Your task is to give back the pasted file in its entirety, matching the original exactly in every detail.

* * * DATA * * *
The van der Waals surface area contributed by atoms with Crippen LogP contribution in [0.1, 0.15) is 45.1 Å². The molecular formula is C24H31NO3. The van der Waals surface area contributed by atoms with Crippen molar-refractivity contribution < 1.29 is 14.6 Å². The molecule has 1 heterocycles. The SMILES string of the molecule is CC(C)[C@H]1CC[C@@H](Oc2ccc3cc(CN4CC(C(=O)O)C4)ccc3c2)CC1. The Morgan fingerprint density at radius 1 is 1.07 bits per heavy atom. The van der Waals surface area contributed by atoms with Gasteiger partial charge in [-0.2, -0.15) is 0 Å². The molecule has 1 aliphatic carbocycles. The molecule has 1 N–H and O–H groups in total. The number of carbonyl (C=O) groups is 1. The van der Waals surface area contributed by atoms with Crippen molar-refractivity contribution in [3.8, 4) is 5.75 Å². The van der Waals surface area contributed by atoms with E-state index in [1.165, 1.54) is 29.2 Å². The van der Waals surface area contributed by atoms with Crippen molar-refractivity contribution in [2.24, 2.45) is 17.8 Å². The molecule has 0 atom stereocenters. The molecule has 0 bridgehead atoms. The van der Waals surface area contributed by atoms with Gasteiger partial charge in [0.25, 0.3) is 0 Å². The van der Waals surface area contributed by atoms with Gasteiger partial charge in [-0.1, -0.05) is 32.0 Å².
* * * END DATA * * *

The van der Waals surface area contributed by atoms with Crippen LogP contribution in [0.1, 0.15) is 45.1 Å². The molecular formula is C24H31NO3. The van der Waals surface area contributed by atoms with Crippen molar-refractivity contribution < 1.29 is 14.6 Å². The molecule has 1 heterocycles. The SMILES string of the molecule is CC(C)[C@H]1CC[C@@H](Oc2ccc3cc(CN4CC(C(=O)O)C4)ccc3c2)CC1. The Morgan fingerprint density at radius 1 is 1.07 bits per heavy atom. The van der Waals surface area contributed by atoms with Gasteiger partial charge in [-0.2, -0.15) is 0 Å². The molecule has 1 aliphatic carbocycles. The molecule has 1 N–H and O–H groups in total. The number of carbonyl (C=O) groups is 1. The van der Waals surface area contributed by atoms with Crippen molar-refractivity contribution in [3.8, 4) is 5.75 Å². The van der Waals surface area contributed by atoms with E-state index in [1.165, 1.54) is 29.2 Å². The van der Waals surface area contributed by atoms with Crippen molar-refractivity contribution in [2.24, 2.45) is 17.8 Å². The molecule has 0 atom stereocenters. The molecule has 0 bridgehead atoms. The van der Waals surface area contributed by atoms with Gasteiger partial charge in [0.25, 0.3) is 0 Å². The van der Waals surface area contributed by atoms with Gasteiger partial charge in [-0.1, -0.05) is 32.0 Å².